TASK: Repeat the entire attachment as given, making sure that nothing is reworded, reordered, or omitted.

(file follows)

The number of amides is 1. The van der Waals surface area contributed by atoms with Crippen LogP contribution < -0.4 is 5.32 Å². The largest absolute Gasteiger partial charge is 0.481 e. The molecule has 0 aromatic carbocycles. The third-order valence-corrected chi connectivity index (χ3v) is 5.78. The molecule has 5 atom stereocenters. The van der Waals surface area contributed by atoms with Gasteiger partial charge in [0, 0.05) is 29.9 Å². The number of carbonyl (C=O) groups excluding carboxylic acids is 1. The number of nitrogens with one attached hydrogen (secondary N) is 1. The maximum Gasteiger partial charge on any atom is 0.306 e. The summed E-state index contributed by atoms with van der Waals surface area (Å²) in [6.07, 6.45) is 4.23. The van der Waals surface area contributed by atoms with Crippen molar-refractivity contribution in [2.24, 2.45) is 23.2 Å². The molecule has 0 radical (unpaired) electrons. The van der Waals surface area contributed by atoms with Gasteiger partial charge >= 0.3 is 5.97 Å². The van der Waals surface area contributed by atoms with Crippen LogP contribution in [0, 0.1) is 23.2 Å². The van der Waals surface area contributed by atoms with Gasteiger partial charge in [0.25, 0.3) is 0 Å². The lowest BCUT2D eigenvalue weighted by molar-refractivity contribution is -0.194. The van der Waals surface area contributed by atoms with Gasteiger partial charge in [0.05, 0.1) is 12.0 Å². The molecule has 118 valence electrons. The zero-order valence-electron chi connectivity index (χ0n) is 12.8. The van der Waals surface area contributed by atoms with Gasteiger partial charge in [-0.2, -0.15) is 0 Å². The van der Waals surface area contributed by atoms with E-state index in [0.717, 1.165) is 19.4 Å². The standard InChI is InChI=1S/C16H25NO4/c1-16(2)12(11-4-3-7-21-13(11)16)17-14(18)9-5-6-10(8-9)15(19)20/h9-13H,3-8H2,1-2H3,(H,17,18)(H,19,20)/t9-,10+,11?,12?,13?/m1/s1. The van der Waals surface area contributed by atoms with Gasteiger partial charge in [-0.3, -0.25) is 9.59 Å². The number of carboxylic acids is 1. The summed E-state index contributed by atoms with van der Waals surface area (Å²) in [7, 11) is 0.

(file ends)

The number of amides is 1. The van der Waals surface area contributed by atoms with Crippen LogP contribution < -0.4 is 5.32 Å². The largest absolute Gasteiger partial charge is 0.481 e. The molecule has 0 aromatic carbocycles. The third-order valence-corrected chi connectivity index (χ3v) is 5.78. The molecule has 5 atom stereocenters. The van der Waals surface area contributed by atoms with Gasteiger partial charge in [0, 0.05) is 29.9 Å². The number of carbonyl (C=O) groups excluding carboxylic acids is 1. The number of nitrogens with one attached hydrogen (secondary N) is 1. The maximum Gasteiger partial charge on any atom is 0.306 e. The summed E-state index contributed by atoms with van der Waals surface area (Å²) in [6.07, 6.45) is 4.23. The van der Waals surface area contributed by atoms with Crippen molar-refractivity contribution in [2.24, 2.45) is 23.2 Å². The molecule has 0 radical (unpaired) electrons. The van der Waals surface area contributed by atoms with Gasteiger partial charge >= 0.3 is 5.97 Å². The van der Waals surface area contributed by atoms with Crippen LogP contribution in [0, 0.1) is 23.2 Å². The van der Waals surface area contributed by atoms with Gasteiger partial charge in [0.25, 0.3) is 0 Å². The lowest BCUT2D eigenvalue weighted by molar-refractivity contribution is -0.194. The van der Waals surface area contributed by atoms with Gasteiger partial charge in [0.05, 0.1) is 12.0 Å². The molecule has 118 valence electrons. The zero-order valence-electron chi connectivity index (χ0n) is 12.8. The van der Waals surface area contributed by atoms with Gasteiger partial charge in [-0.2, -0.15) is 0 Å². The van der Waals surface area contributed by atoms with E-state index in [0.717, 1.165) is 19.4 Å². The standard InChI is InChI=1S/C16H25NO4/c1-16(2)12(11-4-3-7-21-13(11)16)17-14(18)9-5-6-10(8-9)15(19)20/h9-13H,3-8H2,1-2H3,(H,17,18)(H,19,20)/t9-,10+,11?,12?,13?/m1/s1. The van der Waals surface area contributed by atoms with Gasteiger partial charge in [-0.3, -0.25) is 9.59 Å². The number of carboxylic acids is 1. The summed E-state index contributed by atoms with van der Waals surface area (Å²) in [7, 11) is 0.